BY HARRIET CHIKANDIWA
The Health Services Amendment Bill is now at the second reading stage in the National Assembly.
Health workers in the country view the Bill as repressive as it restricts the right of health workers to engage in collective job action, and proposes a punishment of up to three years for strikes.
On Tuesday, Ziyambi said: “I am pleased to bring you a Bill that is very important for the better delivery of public health services, it will amend the Health Services Act to bring it into line with the Constitution and improve the conditions of health service workers.”
Ziyambi noted that the Health Service Board, which was created by the Health Services Act in 2005, was supposed to fix the minimum conditions of service of health workers and health service standards at government hospitals throughout the country.
“Under that Act, each government hospital had its own hospital management board which could hire and fire staff including professional staff. Now we have noticed that there is too much surrendering of responsibility by the board to the hospital management boards and too little co-ordination between them.”
When the Bill is passed into law; no health staff can be hired or fired at government institutions without permission from the Health Services Board, he said.
“Not so long ago, we saw that the public health service was affected by strikes, walk-outs and refusal of service by public health workers. They were in many cases misled by union representatives who promised that they could achieve the impossible that is to say to compel the government to give them conditions that were beyond the capacity of government’s financial ability to offer,” Ziyambi said, adding that government valued its public health service workers.
“They, like other workers in the public sector, are entitled to decent working conditions and government will never stop hearing their reasonable grievances about their material well-being, but we must balance the aspiration with the reality that in any State, the delivery of affordable public health services is a basic public health good that cannot be withdrawn from our people because of a labour dispute,” he said.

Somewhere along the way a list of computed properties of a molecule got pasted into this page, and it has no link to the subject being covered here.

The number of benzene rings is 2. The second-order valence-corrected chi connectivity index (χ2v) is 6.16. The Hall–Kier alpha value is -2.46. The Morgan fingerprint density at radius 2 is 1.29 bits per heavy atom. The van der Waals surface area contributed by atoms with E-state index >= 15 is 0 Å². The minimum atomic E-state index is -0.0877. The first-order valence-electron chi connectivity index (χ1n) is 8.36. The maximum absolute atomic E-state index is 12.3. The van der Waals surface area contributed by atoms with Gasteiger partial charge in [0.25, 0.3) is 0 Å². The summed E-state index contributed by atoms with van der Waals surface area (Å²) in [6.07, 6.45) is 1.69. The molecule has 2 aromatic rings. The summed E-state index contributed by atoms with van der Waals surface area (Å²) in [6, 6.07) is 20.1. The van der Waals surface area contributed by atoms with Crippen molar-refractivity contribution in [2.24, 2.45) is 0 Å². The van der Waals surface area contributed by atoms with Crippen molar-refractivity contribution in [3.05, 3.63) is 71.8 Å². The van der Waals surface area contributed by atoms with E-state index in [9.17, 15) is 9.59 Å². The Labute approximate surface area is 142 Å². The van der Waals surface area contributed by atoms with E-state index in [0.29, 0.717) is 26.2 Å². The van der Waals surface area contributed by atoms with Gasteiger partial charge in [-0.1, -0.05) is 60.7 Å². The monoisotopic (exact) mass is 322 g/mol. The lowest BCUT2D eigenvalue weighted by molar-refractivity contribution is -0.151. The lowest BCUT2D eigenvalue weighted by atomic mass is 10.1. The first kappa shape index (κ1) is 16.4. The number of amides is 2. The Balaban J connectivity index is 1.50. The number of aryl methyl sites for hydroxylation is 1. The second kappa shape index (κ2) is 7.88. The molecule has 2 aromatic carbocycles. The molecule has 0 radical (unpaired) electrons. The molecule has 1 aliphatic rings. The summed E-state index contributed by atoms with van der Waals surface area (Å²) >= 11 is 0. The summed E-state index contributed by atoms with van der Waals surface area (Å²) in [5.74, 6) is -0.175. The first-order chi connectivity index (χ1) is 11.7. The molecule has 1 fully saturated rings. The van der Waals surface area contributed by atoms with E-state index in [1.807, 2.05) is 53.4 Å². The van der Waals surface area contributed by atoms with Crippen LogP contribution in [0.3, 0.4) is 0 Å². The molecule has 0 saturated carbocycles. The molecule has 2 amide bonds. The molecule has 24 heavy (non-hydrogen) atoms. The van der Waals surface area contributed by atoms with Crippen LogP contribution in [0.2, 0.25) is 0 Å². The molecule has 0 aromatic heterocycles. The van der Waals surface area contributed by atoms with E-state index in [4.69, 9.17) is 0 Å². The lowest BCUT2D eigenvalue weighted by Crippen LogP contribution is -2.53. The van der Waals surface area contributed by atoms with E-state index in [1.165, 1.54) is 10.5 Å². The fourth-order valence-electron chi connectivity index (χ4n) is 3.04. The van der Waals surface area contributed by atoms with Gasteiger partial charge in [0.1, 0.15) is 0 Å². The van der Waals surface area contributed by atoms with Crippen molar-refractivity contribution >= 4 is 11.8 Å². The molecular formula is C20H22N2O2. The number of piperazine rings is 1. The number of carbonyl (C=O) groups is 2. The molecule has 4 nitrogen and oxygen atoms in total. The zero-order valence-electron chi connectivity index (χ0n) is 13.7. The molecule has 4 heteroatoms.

Ziyambi also pointed out that the law will declare health services as essential, which means labour in the sector cannot be withdrawn through industrial action.
“Clause 5 of the Bill is a very important clause in this connection, it makes it clear that the calling of a health service worker is not simply a job but a vocation to help, heal and save the lives of our people. It goes on to say that even during a collective job action, a member of the health sector is under an obligation to provide the professional skill, expertise, care and service to patients in a medical emergency or needing critical or intensive care.”
“Health service workers who breach these fundamental obligations will face professional disciplinary proceedings, just like any other health service worker in the private sector will face the same,” said Ziyambi.